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Were any biplane flying wings built and flown after the 1912-1914 variants of the Dunne D.8? If not, why?

Wikipedia mentions merely that this type was too stable and insufficiently controllable, but that's not inherent to this layout. And the biplane's stiff truss structure remained useful for the next half decade.

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  • $\begingroup$ Maybe use "blended-wing" as a tag. $\endgroup$
    – PerlDuck
    Commented Aug 8, 2019 at 17:32
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    $\begingroup$ BWB's belong to the jet age, unfortunately too fast for biplanes. $\endgroup$ Commented Aug 8, 2019 at 17:45
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    $\begingroup$ See this question over on meta. Maybe a new tag is coming soon... $\endgroup$
    – PerlDuck
    Commented Aug 8, 2019 at 18:26
  • $\begingroup$ The Burnelli RB-1 and RB-2, 1921-1925, are biplanes with lifting bodies, which is sort of adjacent. $\endgroup$
    – Roger
    Commented Aug 8, 2019 at 19:44
  • $\begingroup$ Yeah, more of a lifting body with a vestigial stab and elevator than a true flying wing. Clever layout for an airliner! $\endgroup$ Commented Aug 8, 2019 at 19:52

2 Answers 2

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OK, I found one, from a friend's suggestion about hang gliders. The late 1970's UFM Easy Riser, initially a go-kart engine strapped to a foot-launched hang glider, the "first ultralight."
But this is even more Octave Chanutesque than the 1912 Dunne! Are there any, shall we say, nonprimitive models? If not, why?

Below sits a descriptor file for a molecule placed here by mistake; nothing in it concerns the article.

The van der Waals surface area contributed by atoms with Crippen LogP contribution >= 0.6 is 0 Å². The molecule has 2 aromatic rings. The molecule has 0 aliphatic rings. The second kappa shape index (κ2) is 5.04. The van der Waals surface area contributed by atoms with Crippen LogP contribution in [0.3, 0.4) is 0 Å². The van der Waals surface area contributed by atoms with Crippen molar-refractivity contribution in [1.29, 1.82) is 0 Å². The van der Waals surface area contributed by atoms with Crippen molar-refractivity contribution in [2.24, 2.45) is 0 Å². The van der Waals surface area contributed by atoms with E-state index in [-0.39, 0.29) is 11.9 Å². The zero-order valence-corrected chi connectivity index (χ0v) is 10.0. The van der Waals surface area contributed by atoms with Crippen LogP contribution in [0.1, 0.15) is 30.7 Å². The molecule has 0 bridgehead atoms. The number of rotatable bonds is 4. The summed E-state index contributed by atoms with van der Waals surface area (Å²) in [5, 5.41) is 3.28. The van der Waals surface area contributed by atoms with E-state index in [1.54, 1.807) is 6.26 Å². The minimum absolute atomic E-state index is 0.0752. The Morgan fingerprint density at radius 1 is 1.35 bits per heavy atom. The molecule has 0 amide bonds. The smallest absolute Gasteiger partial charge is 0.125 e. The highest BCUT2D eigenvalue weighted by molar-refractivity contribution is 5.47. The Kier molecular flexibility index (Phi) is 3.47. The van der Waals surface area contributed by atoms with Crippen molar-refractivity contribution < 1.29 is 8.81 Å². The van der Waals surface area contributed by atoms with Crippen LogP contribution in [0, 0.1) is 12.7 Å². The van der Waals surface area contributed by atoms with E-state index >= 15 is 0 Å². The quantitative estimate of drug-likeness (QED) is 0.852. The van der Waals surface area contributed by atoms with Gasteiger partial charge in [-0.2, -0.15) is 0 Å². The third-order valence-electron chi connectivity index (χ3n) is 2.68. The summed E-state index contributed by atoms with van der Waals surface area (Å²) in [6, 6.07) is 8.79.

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  • $\begingroup$ Ah, now that we have a tag flying-wing, maybe someone knowledgeable will notice and answer. $\endgroup$ Commented Sep 10, 2019 at 15:59
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It is arguable that these planes are not true flying wings because things like the pilot and engine sit or dangle outside the wing airfoil. Besides Dunne's D.1, D.3, D.4, D.5, D.8 and D.10 of varying success, W Starling Burgess in the US built 19 Burgess-Dunne tailless biplanes, many of them waterplanes, e.g. the 1916 AH-7.

AH-7 in US Navy camouflage livery


The 1930 Smith B2 Arrowhead was a similar landplane, backed by Glenn Curtiss (who had bought out Burgess).

Safety Airplane B-2


The 1932 Westland-Hill Pterodactyl V was a tailless sesquiplane - a biplane with the upper wing bigger than the lower one. It flew well enough as a fighter prototype but, with the revolutionary fast monoplanes beginning to prove their worth, was obsolete before it flew.

Pterodactyl V


The Easy Riser has already been mentioned. Can't recall any others offhand, I might have missed something.

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  • $\begingroup$ The Pterodactyl series is a fascinating set of experiments! $\endgroup$ Commented Nov 17, 2019 at 17:08
  • $\begingroup$ Might the narrow CG range of a flying wing (biplane or not) explain why this type was so rare? $\endgroup$ Commented Nov 17, 2019 at 17:26
  • $\begingroup$ Yes. Also, the stability of a practical tailless wing is a complex and subtle issue which many designers get wrong. This link gives some related information: aviation.stackexchange.com/questions/62377/… $\endgroup$ Commented Nov 18, 2019 at 19:37

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